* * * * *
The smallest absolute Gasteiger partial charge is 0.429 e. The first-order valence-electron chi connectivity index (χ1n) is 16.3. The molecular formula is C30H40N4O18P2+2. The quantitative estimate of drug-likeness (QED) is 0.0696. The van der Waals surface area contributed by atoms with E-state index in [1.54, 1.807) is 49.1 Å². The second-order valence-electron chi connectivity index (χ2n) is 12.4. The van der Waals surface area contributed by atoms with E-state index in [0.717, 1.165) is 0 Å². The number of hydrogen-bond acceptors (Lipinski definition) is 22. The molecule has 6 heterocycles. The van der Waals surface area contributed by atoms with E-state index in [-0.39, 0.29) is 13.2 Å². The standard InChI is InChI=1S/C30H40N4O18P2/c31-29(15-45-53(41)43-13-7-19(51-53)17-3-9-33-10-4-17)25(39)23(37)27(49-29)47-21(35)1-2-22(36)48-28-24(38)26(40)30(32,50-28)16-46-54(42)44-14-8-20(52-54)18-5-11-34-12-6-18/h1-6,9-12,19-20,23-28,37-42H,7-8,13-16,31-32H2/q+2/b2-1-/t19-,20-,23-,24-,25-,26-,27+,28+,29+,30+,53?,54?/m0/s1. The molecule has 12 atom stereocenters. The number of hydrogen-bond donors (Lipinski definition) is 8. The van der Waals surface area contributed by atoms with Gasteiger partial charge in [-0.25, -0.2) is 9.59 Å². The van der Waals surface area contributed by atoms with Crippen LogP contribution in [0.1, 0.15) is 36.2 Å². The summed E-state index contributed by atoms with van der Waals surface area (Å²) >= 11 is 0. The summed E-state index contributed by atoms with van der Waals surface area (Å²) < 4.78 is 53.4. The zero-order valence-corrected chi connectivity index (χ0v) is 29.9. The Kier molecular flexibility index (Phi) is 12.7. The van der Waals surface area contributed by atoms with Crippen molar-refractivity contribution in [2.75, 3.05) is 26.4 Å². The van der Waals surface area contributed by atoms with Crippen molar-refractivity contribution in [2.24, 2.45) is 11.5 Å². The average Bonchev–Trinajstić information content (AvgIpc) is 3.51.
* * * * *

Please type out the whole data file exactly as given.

The smallest absolute Gasteiger partial charge is 0.429 e. The first-order valence-electron chi connectivity index (χ1n) is 16.3. The molecular formula is C30H40N4O18P2+2. The quantitative estimate of drug-likeness (QED) is 0.0696. The van der Waals surface area contributed by atoms with E-state index in [1.54, 1.807) is 49.1 Å². The second-order valence-electron chi connectivity index (χ2n) is 12.4. The van der Waals surface area contributed by atoms with E-state index in [0.717, 1.165) is 0 Å². The number of hydrogen-bond acceptors (Lipinski definition) is 22. The molecule has 6 heterocycles. The van der Waals surface area contributed by atoms with E-state index in [-0.39, 0.29) is 13.2 Å². The standard InChI is InChI=1S/C30H40N4O18P2/c31-29(15-45-53(41)43-13-7-19(51-53)17-3-9-33-10-4-17)25(39)23(37)27(49-29)47-21(35)1-2-22(36)48-28-24(38)26(40)30(32,50-28)16-46-54(42)44-14-8-20(52-54)18-5-11-34-12-6-18/h1-6,9-12,19-20,23-28,37-42H,7-8,13-16,31-32H2/q+2/b2-1-/t19-,20-,23-,24-,25-,26-,27+,28+,29+,30+,53?,54?/m0/s1. The molecule has 12 atom stereocenters. The number of hydrogen-bond donors (Lipinski definition) is 8. The van der Waals surface area contributed by atoms with Gasteiger partial charge in [-0.25, -0.2) is 9.59 Å². The van der Waals surface area contributed by atoms with Crippen LogP contribution in [0.1, 0.15) is 36.2 Å². The summed E-state index contributed by atoms with van der Waals surface area (Å²) >= 11 is 0. The summed E-state index contributed by atoms with van der Waals surface area (Å²) < 4.78 is 53.4. The zero-order valence-corrected chi connectivity index (χ0v) is 29.9. The Kier molecular flexibility index (Phi) is 12.7. The van der Waals surface area contributed by atoms with Crippen molar-refractivity contribution in [2.75, 3.05) is 26.4 Å². The van der Waals surface area contributed by atoms with Crippen molar-refractivity contribution in [2.24, 2.45) is 11.5 Å². The average Bonchev–Trinajstić information content (AvgIpc) is 3.51.